Khakhanate Book 2: The Crow HTML version

its task. I recall being afraid to break the silence and remained quite still throughout the ceremony. Never since
have I ever witnessed such reverence at a funeral.
When we returned home, my father gave away all Grandfather’s things to the servants and then sat down to read
his memoirs. When my father finished, he called the family together and told us about the memoirs and urged
us all to read them. I was probably the last to read them, since I was just learning to read at the time and was
hardly ready for such a tome. But when I did finally read the book, I was completely captivated and plagued
everyone with questions raised by it. I wanted to know more about the old land, the frozen north, the oceans, the
plains, the northern people, the southern people; in short, I was a real nuisance. It was at this time my siblings
began calling me the Crow. At first they called me Karl, then began calling me “Little Raven” after my
grandfather; soon my constant pestering earned me the name “Crow.” Since Grandfather narrowly avoided the
same name, I suppose it was inevitable and I was young enough to get used to it and eventually take pride in it.
It was no wonder that I would be curious about the world, for I had spent all of my short life in Cuauhnahuac,
except for occasional trips to Tlatelolco and a few of the other cities of Anahuac, and there was much about
which to be curious. My parents had both been born far to the northwest and had both (especially my father)
seen much of the world. My mother’s children were also born in the northwest, while most of my father’s
children were born in Cuauhnahuac. My brothers and sisters were only at home occasionally during my
childhood, they were all so much older than me, and my father believed in sending us to stay with our northern
relatives for years at a time to keep us “from getting jaded.” By the time I was old enough for such a trip, only
one of my sisters, Mathilde, was back at home and she was about to marry.
Grandfather mentioned my parents in his memoirs, but he only fleshed out my father a little. Since my father
was his youngest son and spent very little time with him, that is not surprising. Still, I think he missed some of
the man. He was most dedicated to healing the sick and worked tirelessly in that capacity— - readily
interrupting whatever else he was doing to help anyone who was ill. He was also no respecter of persons,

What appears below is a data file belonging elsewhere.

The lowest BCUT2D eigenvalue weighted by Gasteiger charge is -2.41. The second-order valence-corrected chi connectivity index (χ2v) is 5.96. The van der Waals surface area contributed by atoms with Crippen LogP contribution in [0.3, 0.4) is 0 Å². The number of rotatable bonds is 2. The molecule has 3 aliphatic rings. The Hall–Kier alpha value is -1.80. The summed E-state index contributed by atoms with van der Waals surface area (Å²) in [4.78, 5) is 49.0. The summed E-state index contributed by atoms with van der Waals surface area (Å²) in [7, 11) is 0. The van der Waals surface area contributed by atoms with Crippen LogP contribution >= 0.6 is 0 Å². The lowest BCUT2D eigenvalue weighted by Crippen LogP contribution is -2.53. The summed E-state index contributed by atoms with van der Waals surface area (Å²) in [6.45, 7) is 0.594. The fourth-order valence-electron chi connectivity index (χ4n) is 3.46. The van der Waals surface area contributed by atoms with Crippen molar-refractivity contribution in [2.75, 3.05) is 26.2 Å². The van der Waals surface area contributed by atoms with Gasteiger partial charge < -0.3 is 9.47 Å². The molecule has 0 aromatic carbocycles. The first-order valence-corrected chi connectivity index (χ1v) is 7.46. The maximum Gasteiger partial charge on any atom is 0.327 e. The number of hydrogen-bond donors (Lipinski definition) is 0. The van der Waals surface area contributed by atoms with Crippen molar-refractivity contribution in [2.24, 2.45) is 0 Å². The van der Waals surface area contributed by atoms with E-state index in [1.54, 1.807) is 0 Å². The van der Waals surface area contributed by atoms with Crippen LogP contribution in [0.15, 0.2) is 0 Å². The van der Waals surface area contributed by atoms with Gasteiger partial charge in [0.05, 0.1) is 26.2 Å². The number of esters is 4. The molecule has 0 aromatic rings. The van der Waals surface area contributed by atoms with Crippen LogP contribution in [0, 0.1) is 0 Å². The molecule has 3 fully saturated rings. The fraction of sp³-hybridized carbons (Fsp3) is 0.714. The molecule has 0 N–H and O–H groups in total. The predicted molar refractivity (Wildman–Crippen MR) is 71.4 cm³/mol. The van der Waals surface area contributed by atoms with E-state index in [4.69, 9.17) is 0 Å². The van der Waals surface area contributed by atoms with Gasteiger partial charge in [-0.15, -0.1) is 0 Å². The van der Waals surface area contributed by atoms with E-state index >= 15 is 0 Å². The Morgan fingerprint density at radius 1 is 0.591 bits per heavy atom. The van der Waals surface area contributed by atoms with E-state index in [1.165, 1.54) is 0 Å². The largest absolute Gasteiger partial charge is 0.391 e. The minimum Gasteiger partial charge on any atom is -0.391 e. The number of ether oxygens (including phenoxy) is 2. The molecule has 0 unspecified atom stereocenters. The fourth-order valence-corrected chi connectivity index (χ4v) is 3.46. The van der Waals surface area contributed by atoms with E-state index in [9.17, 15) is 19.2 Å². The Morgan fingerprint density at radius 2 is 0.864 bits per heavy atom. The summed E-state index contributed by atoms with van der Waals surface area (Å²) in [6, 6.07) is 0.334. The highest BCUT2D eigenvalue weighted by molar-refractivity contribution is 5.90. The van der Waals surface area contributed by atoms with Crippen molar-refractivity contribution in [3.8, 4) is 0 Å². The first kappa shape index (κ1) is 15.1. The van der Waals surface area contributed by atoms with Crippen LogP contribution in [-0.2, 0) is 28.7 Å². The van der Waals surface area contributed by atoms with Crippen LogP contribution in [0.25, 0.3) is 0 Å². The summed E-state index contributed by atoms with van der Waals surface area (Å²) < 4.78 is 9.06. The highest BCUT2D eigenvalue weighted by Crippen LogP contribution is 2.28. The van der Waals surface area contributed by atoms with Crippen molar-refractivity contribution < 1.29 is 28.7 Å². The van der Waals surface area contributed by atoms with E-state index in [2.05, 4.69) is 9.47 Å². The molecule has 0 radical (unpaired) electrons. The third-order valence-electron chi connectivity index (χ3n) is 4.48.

spending just as much time and effort on a slave or a beggar as on a wealthy merchant or even a relative. He had
no patience with malingerers, however, and gave any that took up his time a rather strong laxative. His efforts
were not always successful, but whenever he lost a patient, it was not because he didn’t try everything to save
him. On the other hand, when I was a child, I always found him distant and rather melancholy. The only time I
remember him seeking me out was when he heard that there was an outbreak of the Zhen plague nearby and he
gathered me up and rushed there, so that I could have the disease as a child when it was more easily endured.
He was quite attentive to me and the other sick in the stricken town, making sure we did nothing to exacerbate
the symptoms. His attentiveness was such a pleasant surprise to me that I made the mistake of faking illness
after we returned and received his usual remedy along with a thorough dressing down. I never tried that again,
and indeed I was very rarely ill. He had also given me the treatment that prevents the barbarian pox, but I was
too young at the time to remember it. Other than these events, I had little contact with him until much later, not
too long before he died.
My mother is just mentioned in Grandfather’s book, and I suppose that was not strange since he hardly knew
her, and even though they lived in the same house for his last years, she was rather quiet and unobtrusive. She
also had an air of melancholy about her, and I always preferred the company of my siblings and the servants to
either of my parents. It was not that she wasn’t attentive to me, for she was a most conscientious mother, and
the household was smoothly run, and all needs met. It was just that she wasn’t good company. Some years later,
I mentioned our parents’ lugubrious aspect to my sister Mathilde, and she suggested that it was because they
had both been in love with someone else and had lost those loves prematurely. While they were the best of
friends, they still pined for their lost loves. She may have been right, since she knew our mother before she met
my father, but Mathilde was quite young at the time, and perhaps it was just a bit of romanticism on her part. I
did not really feel connected to my mother either, but was moved at her passing because of Mathilde, who
deeply mourned her.
My father’s children were Ignace, Sarah and Theodore. Ignace was twenty years older than me and was only
home on rare visits. He had become a soldier and was posted to an Ordu somewhere in the west while I was
growing up. He had married Goa, a woman from Coosa (one of the Southeastern towns), whom he had met
while he was staying with his Ani’ Yun’-wiya relatives. He had a broad physique, a short stature, and a